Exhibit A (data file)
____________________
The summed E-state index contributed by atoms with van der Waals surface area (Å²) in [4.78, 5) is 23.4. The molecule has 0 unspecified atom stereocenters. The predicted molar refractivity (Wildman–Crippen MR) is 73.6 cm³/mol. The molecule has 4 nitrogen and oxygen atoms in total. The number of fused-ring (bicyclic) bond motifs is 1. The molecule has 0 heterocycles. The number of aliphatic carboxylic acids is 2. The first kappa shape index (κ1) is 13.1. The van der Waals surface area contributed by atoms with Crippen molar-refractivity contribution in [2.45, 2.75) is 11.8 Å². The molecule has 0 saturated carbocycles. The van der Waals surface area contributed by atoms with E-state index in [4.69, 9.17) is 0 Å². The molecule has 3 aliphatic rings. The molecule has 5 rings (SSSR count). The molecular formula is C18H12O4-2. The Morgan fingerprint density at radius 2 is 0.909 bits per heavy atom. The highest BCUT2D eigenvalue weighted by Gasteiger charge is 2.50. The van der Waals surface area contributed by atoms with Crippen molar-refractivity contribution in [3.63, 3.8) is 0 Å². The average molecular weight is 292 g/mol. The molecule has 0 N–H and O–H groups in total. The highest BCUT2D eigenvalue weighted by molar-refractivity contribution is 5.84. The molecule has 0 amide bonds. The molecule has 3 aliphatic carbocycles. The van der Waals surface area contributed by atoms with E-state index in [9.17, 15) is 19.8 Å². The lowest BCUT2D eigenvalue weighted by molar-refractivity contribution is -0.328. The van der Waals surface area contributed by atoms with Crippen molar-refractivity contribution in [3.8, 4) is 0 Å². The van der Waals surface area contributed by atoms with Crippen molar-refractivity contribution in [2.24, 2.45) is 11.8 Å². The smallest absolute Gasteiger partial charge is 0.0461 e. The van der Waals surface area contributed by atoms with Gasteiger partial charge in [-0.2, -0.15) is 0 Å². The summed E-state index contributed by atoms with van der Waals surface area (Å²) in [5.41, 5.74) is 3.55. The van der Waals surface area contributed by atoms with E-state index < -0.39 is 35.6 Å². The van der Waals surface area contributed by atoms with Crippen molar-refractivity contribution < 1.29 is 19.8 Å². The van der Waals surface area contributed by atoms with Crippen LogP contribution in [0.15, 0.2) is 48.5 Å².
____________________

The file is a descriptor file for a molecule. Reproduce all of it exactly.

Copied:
The summed E-state index contributed by atoms with van der Waals surface area (Å²) in [4.78, 5) is 23.4. The molecule has 0 unspecified atom stereocenters. The predicted molar refractivity (Wildman–Crippen MR) is 73.6 cm³/mol. The molecule has 4 nitrogen and oxygen atoms in total. The number of fused-ring (bicyclic) bond motifs is 1. The molecule has 0 heterocycles. The number of aliphatic carboxylic acids is 2. The first kappa shape index (κ1) is 13.1. The van der Waals surface area contributed by atoms with Crippen molar-refractivity contribution in [2.45, 2.75) is 11.8 Å². The molecule has 0 saturated carbocycles. The van der Waals surface area contributed by atoms with E-state index in [4.69, 9.17) is 0 Å². The molecule has 3 aliphatic rings. The molecule has 5 rings (SSSR count). The molecular formula is C18H12O4-2. The Morgan fingerprint density at radius 2 is 0.909 bits per heavy atom. The highest BCUT2D eigenvalue weighted by Gasteiger charge is 2.50. The van der Waals surface area contributed by atoms with Crippen molar-refractivity contribution in [3.63, 3.8) is 0 Å². The average molecular weight is 292 g/mol. The molecule has 0 N–H and O–H groups in total. The highest BCUT2D eigenvalue weighted by molar-refractivity contribution is 5.84. The molecule has 0 amide bonds. The molecule has 3 aliphatic carbocycles. The van der Waals surface area contributed by atoms with E-state index in [9.17, 15) is 19.8 Å². The lowest BCUT2D eigenvalue weighted by molar-refractivity contribution is -0.328. The van der Waals surface area contributed by atoms with Crippen molar-refractivity contribution in [3.8, 4) is 0 Å². The van der Waals surface area contributed by atoms with Crippen molar-refractivity contribution in [2.24, 2.45) is 11.8 Å². The smallest absolute Gasteiger partial charge is 0.0461 e. The van der Waals surface area contributed by atoms with Gasteiger partial charge in [-0.2, -0.15) is 0 Å². The summed E-state index contributed by atoms with van der Waals surface area (Å²) in [5.41, 5.74) is 3.55. The van der Waals surface area contributed by atoms with E-state index < -0.39 is 35.6 Å². The van der Waals surface area contributed by atoms with Crippen molar-refractivity contribution < 1.29 is 19.8 Å². The van der Waals surface area contributed by atoms with Crippen LogP contribution in [0.15, 0.2) is 48.5 Å².